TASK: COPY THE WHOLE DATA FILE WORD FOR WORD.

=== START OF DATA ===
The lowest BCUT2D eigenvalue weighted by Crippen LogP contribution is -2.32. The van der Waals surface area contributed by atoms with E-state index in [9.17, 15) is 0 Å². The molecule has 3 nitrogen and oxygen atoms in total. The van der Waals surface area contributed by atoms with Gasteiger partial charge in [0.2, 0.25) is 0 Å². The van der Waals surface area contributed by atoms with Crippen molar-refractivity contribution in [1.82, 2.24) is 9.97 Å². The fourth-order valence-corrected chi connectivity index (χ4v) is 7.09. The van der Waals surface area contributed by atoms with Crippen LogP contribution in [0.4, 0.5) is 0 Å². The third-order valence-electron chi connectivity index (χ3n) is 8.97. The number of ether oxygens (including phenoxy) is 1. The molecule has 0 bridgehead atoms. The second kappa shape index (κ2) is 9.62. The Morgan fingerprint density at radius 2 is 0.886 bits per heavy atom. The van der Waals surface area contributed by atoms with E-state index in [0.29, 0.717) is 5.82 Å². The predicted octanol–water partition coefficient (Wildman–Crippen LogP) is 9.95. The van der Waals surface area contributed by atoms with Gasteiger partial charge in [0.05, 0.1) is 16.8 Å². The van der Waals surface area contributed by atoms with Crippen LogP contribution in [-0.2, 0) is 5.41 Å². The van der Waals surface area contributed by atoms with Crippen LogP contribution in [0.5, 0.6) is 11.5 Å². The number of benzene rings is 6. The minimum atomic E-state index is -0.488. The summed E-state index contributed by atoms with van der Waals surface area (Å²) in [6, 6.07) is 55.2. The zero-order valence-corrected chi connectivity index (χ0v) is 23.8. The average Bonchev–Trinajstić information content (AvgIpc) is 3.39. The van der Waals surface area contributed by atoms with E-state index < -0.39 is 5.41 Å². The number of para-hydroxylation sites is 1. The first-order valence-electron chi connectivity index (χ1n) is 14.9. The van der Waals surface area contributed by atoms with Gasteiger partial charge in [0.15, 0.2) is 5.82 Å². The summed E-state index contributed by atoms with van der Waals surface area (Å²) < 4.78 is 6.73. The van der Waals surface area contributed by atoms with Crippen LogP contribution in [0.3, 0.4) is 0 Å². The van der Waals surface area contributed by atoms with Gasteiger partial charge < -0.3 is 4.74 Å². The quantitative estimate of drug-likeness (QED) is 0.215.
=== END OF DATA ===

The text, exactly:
The lowest BCUT2D eigenvalue weighted by Crippen LogP contribution is -2.32. The van der Waals surface area contributed by atoms with E-state index in [9.17, 15) is 0 Å². The molecule has 3 nitrogen and oxygen atoms in total. The van der Waals surface area contributed by atoms with Gasteiger partial charge in [0.2, 0.25) is 0 Å². The van der Waals surface area contributed by atoms with Crippen molar-refractivity contribution in [1.82, 2.24) is 9.97 Å². The fourth-order valence-corrected chi connectivity index (χ4v) is 7.09. The van der Waals surface area contributed by atoms with Crippen LogP contribution in [0.4, 0.5) is 0 Å². The third-order valence-electron chi connectivity index (χ3n) is 8.97. The number of ether oxygens (including phenoxy) is 1. The molecule has 0 bridgehead atoms. The second kappa shape index (κ2) is 9.62. The Morgan fingerprint density at radius 2 is 0.886 bits per heavy atom. The van der Waals surface area contributed by atoms with E-state index in [0.29, 0.717) is 5.82 Å². The predicted octanol–water partition coefficient (Wildman–Crippen LogP) is 9.95. The van der Waals surface area contributed by atoms with Gasteiger partial charge in [0.05, 0.1) is 16.8 Å². The van der Waals surface area contributed by atoms with Crippen LogP contribution in [-0.2, 0) is 5.41 Å². The van der Waals surface area contributed by atoms with Crippen LogP contribution in [0.5, 0.6) is 11.5 Å². The number of benzene rings is 6. The minimum atomic E-state index is -0.488. The summed E-state index contributed by atoms with van der Waals surface area (Å²) in [6, 6.07) is 55.2. The zero-order valence-corrected chi connectivity index (χ0v) is 23.8. The average Bonchev–Trinajstić information content (AvgIpc) is 3.39. The van der Waals surface area contributed by atoms with E-state index < -0.39 is 5.41 Å². The number of para-hydroxylation sites is 1. The first-order valence-electron chi connectivity index (χ1n) is 14.9. The van der Waals surface area contributed by atoms with Gasteiger partial charge in [0.15, 0.2) is 5.82 Å². The summed E-state index contributed by atoms with van der Waals surface area (Å²) < 4.78 is 6.73. The van der Waals surface area contributed by atoms with Crippen LogP contribution in [0.3, 0.4) is 0 Å². The van der Waals surface area contributed by atoms with Gasteiger partial charge < -0.3 is 4.74 Å². The quantitative estimate of drug-likeness (QED) is 0.215.